Former Mossad Director Tamir Pardo said in an interview that Prime Minister Binyamin Netanyahu in 2011 had ordered the IDF to a state of alert for a potential attack on Iran – and that the attack could come as soon as 15 days after he issued that ordered, Pardo told Channel 12. Asked by interviewer Ilana Dayan if he believed Netanyahu was serious, Pardo said that he did, because “this is not something you do for practice or to test the army’s capabilities. Either you are sending a signal, or you mean it.”
Pardo said that he was opposed to the order, and told Netanyahu so. He also considered resigning his post. “When the political echelon makes a decision, you have two choices – one is to carry it out, and the other is to walk away. I am happy I never followed through on that, although I did consider it.”
In the interview, Pardo also revealed that he had undertaken to determine if the prime minister even had the authority to send the army to war, or to make a decision that would cause a war. “I examined the issue as much as I could, I checked with previous heads of the Mossad and conferred with many senior people. In matters like these, you have to rely on your ministers and advisers. When a prime minister starts the countdown to war, I am supposed to follow through. But I have to be sure that if something goes wrong that I did not do something illegal.”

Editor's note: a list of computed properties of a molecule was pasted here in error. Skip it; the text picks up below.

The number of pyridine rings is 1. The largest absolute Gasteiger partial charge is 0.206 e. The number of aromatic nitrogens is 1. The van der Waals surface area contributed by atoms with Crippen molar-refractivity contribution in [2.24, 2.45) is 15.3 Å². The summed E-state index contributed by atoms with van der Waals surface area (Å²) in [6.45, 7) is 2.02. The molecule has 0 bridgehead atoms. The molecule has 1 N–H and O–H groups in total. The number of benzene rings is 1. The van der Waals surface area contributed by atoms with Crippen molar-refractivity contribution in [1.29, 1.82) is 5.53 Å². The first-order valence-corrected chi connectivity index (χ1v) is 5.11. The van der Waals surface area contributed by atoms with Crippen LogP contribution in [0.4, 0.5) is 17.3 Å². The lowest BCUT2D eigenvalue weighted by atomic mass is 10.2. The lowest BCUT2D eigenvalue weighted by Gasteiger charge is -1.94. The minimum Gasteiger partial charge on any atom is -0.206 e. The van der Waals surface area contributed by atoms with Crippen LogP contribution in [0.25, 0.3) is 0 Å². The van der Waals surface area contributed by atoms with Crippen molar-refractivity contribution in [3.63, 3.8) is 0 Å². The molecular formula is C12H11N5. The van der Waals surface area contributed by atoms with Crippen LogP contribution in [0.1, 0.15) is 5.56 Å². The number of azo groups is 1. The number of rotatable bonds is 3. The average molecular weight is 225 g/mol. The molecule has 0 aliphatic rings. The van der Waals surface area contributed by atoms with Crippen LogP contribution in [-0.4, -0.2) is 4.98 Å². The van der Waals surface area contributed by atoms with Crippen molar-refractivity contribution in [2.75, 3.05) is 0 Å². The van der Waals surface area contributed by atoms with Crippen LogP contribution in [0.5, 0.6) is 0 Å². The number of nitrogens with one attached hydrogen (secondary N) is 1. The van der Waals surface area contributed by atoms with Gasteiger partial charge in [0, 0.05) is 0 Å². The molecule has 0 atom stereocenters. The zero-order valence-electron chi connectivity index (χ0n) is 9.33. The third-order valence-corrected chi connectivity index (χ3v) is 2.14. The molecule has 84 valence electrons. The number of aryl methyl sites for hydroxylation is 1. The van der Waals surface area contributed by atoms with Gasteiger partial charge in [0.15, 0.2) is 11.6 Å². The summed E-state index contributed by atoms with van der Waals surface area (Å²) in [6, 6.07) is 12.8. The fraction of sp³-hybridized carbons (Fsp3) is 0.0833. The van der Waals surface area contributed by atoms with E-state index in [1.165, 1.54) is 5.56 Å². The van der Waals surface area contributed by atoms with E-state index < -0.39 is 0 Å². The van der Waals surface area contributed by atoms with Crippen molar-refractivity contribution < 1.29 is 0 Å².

Pardo said he believes that Netanyahu’s intention was not to start a war with Iran, but to intimidate the Islamist state into backing down from its development of nuclear weapons. In the end, Netanyahu backed down from the plan, due to the opposition from himself and others, Pardo said. Had the plan gone through, Israel would “definitely” have been at war with Iran, Pardo added.